> common symmetric flows are: out of six observations of four different
> Internet links, the percentage of symmetric flows was 57%, 7%, 2%, 3%,
> 2%, and 3%:
>
>  https://www.caida.org/research/traffic-analysis/asymmetry/
>
> The way routing works is asymmetric in essence, as the destination decides
> what it announces, which leads to the way to reach it.  When you revert
> the arrow, the source cannot but just follow the routes.  The result is
> a high prevalence of asymmetric routing.


If observation is possible on both sides, both the QL and QR methods work best. If, on the other hand, only one direction can be observed, each of the two solutions has its pros and cons: you see everything on the observed side but you are totally blind on the opposite side. We only see our domain on the side under observation and also E2E on the opposite side. What is better? Any contribution in this sense from the working groups is welcome.


Best regards,
Fabio B.



________________________________________
Da: Dmitri Tikhonov <dtikhonov@litespeedtech.com>
Inviato: lunedì 27 aprile 2020 17:29
A: Bulgarella Fabio (Guest)
Cc: Lubashev, Igor; Ian Swett; Cociglio Mauro; isabelle.hamchaoui@orange.com; Riccardo Sisto; alexandre.ferrieux@orange.com; quic@ietf.org; IETF IPPM WG (ippm@ietf.org); Nilo Massimo
Oggetto: Re: [EXT] Re: [ippm] New QUIC Packet Loss Measurement (draft-cfb-ippm-spinbit-measurements)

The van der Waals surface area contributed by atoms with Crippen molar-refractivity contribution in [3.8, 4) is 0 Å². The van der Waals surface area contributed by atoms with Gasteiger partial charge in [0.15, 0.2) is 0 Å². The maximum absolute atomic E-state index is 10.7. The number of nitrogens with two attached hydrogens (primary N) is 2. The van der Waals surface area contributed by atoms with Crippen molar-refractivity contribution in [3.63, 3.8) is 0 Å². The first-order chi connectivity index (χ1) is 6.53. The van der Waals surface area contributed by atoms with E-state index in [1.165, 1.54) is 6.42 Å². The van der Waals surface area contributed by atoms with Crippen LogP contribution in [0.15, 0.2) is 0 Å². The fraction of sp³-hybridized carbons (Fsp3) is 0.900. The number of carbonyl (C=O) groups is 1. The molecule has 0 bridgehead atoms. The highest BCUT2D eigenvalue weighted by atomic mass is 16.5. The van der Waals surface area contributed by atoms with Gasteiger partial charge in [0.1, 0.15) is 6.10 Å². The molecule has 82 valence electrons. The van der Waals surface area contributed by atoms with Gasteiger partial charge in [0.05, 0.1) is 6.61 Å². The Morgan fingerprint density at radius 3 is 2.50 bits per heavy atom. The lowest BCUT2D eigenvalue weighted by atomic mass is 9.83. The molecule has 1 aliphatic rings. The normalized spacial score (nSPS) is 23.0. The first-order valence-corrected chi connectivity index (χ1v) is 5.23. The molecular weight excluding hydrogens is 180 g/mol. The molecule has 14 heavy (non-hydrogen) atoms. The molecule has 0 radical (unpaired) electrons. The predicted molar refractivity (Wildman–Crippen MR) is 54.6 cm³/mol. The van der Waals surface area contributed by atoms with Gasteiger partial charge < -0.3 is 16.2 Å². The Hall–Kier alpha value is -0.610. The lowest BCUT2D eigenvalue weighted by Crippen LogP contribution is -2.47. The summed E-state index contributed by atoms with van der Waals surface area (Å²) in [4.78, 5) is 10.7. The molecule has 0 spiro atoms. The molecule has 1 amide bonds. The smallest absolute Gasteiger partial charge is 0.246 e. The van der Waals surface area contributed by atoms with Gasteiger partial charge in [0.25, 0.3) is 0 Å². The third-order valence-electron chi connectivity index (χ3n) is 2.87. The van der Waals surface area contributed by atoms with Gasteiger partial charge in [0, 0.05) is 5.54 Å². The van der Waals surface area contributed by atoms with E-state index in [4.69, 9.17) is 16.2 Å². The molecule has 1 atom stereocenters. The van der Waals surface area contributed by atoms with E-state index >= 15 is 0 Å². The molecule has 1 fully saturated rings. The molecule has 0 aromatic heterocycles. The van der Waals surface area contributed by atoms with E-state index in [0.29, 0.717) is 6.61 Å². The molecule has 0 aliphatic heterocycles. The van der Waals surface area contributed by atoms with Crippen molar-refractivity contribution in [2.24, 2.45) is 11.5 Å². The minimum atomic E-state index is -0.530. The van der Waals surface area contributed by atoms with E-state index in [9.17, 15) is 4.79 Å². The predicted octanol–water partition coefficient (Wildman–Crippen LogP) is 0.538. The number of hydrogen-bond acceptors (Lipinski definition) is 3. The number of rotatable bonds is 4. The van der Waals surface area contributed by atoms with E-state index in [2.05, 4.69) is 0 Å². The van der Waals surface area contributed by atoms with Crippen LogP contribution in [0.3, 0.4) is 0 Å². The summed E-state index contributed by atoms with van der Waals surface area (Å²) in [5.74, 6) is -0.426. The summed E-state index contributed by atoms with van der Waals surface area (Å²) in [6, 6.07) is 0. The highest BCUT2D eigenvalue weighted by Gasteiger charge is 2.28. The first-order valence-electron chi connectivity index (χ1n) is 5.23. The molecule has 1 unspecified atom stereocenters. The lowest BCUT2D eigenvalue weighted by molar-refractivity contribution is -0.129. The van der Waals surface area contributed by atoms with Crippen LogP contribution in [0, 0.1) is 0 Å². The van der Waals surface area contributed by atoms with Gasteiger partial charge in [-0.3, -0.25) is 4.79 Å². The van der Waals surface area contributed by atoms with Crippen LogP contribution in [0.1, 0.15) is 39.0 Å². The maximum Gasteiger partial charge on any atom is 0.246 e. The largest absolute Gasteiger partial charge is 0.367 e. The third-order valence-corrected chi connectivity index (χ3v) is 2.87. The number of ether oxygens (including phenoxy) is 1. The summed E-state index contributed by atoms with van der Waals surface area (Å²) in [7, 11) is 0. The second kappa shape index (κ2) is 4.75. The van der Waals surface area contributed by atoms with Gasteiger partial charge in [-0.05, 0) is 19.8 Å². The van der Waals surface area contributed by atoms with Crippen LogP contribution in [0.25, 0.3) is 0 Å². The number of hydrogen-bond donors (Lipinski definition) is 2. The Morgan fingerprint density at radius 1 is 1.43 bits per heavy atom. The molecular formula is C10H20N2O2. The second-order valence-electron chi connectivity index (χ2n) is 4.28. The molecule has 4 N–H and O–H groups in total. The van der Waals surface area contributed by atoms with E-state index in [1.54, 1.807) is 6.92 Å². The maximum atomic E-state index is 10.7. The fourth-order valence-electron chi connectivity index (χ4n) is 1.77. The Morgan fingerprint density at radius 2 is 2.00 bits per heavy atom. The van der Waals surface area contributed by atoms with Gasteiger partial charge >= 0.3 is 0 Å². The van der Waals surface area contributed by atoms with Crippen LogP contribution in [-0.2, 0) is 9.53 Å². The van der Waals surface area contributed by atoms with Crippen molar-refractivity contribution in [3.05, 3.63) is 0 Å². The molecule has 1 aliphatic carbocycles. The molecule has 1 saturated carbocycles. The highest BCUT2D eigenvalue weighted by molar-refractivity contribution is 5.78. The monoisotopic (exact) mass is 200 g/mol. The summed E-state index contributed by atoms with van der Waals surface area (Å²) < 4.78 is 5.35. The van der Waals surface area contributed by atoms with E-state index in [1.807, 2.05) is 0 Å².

Hello Fabio,

On Thu, Apr 23, 2020 at 01:27:23PM +0000, Bulgarella Fabio (Guest) wrote:
> > Do you not agree that locating loss source is one of the probe's goals?
>
> It is more interesting to know if a problem occurs in our domain or
> outside. And this is done by the Qbit (With 2 probes).

Consider the following setup:

    Client ... (OpA) ... (OpB) ... (OpC) ... Server

We are OpB, and Client's and Server's lawyers are banging at our door
with a legally binding SLA signed with our blood.  What do you think is
a realistic way of getting rid of the situation:

    a) Here are captures that prove that loss is in OpC, or in your
       premises, Mr Server.

    b) Here are captures that have no losses in OpA or OpB.  Have a
       good day.

Since a unidirectional QR capture does not include any evidence of
loss downstream, it would be dismissed by the Server lawyers as just
not capturing the right traffic.  An equivalent packet dump with TCP
would include evidence of loss in the form of packet retransmission,
and so would QL scheme.

Simultaneous captures by different organizations are often hard to
coordinate, especially for problems that do not reproduce all the time.
At any given point of the investigation, you depend only on your own
local resources and need to be able to provide evidence that makes sense
to everybody.

> However, it is not uncommon to be able to intercept the whole traffic
> of a connection by observing a single point.  In this case, all the
> necessary measurements can be made.

How common is "not uncommon:" 90%? 50%?  Here is a study that shows how
common symmetric flows are: out of six observations of four different
Internet links, the percentage of symmetric flows was 57%, 7%, 2%, 3%,
2%, and 3%:

  https://www.caida.org/research/traffic-analysis/asymmetry/

The way routing works is asymmetric in essence, as the destination decides
what it announces, which leads to the way to reach it.  When you revert
the arrow, the source cannot but just follow the routes.  The result is
a high prevalence of asymmetric routing.

  - Dmitri.